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Teledermatology Consultations Provide Specialty Care for Farmworkers in Rural Clinics

Authors


  • This research was supported by grant R01-ES012358 from the National Institute of Environmental Health Sciences. The authors thank William Willner for his assistance with photography training, and the staff of Harvest Family Clinic, Greene County Health Care, Inc., and Robeson Health Care Corporation for their assistance with data collection. For more information, contact: Thomas A. Arcury, PhD, Department of Family and Community Medicine, Wake Forest University School of Medicine, Medical Center Boulevard, Winston-Salem, NC 27157-1084; e-mail tarcury@wfubmc.edu.

Abstract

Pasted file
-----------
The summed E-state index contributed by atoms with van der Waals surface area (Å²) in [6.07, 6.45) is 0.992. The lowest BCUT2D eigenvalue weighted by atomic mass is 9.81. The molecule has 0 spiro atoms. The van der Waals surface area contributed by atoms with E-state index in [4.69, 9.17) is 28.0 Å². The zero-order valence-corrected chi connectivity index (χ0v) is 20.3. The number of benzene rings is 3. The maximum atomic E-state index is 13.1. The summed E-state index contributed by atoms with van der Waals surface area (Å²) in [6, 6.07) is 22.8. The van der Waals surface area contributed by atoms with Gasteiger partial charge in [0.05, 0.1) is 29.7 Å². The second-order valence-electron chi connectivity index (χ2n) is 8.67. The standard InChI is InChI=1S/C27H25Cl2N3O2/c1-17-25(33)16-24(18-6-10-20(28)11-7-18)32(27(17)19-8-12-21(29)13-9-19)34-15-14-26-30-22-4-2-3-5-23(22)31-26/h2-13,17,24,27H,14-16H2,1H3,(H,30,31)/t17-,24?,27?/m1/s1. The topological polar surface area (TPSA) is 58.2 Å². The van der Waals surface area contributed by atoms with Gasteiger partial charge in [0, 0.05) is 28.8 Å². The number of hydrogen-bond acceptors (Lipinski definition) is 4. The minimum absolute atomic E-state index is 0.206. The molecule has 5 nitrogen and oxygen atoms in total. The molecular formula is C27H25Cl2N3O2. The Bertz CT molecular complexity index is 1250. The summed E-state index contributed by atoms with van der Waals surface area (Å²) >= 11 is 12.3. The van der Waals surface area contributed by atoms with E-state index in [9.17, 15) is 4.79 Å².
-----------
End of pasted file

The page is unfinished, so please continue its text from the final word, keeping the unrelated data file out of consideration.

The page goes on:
ABSTRACT: Context: Rural patients have limited access to dermatologic care. Farmworkers have high rates of skin disease and limited access to care. Purpose: This exploratory study assessed whether teledermatology consultations could help meet the needs of health care providers for farmworkers in rural clinics. Methods: Dermatologists provided 79 consultations, using store-and-forward teledermatology, to farmworkers who presented with a skin disease to rural North Carolina clinics. Clinic providers rated the value of the consultation. Findings: Most requests for consultations (94%) came from family nurse practitioners or physician assistants. Twelve percent of consultations were rated somewhat helpful, and the remainder helpful or very helpful. After receiving the consultation, providers changed the diagnosis in 13% of cases. The consultation led providers to contact or attempt to contact 21% of patients to change treatment recommendations. Conclusions: Access to expert dermatologic services is needed by rural health care providers. Teledermatology consultations may be a helpful tool to meet this need.

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